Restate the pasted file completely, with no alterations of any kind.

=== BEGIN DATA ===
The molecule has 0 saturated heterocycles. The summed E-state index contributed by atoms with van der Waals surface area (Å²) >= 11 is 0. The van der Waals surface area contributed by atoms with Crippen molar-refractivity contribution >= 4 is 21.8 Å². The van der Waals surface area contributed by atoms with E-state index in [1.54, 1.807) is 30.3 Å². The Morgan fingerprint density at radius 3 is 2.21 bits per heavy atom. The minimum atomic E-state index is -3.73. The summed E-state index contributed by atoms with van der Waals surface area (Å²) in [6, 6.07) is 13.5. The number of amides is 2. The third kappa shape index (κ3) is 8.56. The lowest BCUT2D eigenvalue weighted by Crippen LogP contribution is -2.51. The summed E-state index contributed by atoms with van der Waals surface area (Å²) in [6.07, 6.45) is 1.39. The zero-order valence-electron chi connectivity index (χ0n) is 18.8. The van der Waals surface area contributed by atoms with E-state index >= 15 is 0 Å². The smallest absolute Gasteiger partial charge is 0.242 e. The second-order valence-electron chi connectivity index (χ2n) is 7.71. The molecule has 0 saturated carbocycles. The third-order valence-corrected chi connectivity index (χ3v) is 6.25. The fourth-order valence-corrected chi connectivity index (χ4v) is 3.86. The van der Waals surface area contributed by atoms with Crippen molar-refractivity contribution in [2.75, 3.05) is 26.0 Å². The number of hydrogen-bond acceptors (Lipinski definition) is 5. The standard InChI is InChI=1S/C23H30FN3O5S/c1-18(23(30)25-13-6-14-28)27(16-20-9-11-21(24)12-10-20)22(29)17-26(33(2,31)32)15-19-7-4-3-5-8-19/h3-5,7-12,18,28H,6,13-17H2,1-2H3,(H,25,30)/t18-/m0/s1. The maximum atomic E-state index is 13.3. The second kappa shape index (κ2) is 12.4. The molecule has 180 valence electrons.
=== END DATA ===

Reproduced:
The molecule has 0 saturated heterocycles. The summed E-state index contributed by atoms with van der Waals surface area (Å²) >= 11 is 0. The van der Waals surface area contributed by atoms with Crippen molar-refractivity contribution >= 4 is 21.8 Å². The van der Waals surface area contributed by atoms with E-state index in [1.54, 1.807) is 30.3 Å². The Morgan fingerprint density at radius 3 is 2.21 bits per heavy atom. The minimum atomic E-state index is -3.73. The summed E-state index contributed by atoms with van der Waals surface area (Å²) in [6, 6.07) is 13.5. The number of amides is 2. The third kappa shape index (κ3) is 8.56. The lowest BCUT2D eigenvalue weighted by Crippen LogP contribution is -2.51. The summed E-state index contributed by atoms with van der Waals surface area (Å²) in [6.07, 6.45) is 1.39. The zero-order valence-electron chi connectivity index (χ0n) is 18.8. The van der Waals surface area contributed by atoms with E-state index >= 15 is 0 Å². The smallest absolute Gasteiger partial charge is 0.242 e. The second-order valence-electron chi connectivity index (χ2n) is 7.71. The molecule has 0 saturated carbocycles. The third-order valence-corrected chi connectivity index (χ3v) is 6.25. The fourth-order valence-corrected chi connectivity index (χ4v) is 3.86. The van der Waals surface area contributed by atoms with Crippen molar-refractivity contribution in [2.75, 3.05) is 26.0 Å². The number of hydrogen-bond acceptors (Lipinski definition) is 5. The standard InChI is InChI=1S/C23H30FN3O5S/c1-18(23(30)25-13-6-14-28)27(16-20-9-11-21(24)12-10-20)22(29)17-26(33(2,31)32)15-19-7-4-3-5-8-19/h3-5,7-12,18,28H,6,13-17H2,1-2H3,(H,25,30)/t18-/m0/s1. The maximum atomic E-state index is 13.3. The second kappa shape index (κ2) is 12.4. The molecule has 180 valence electrons.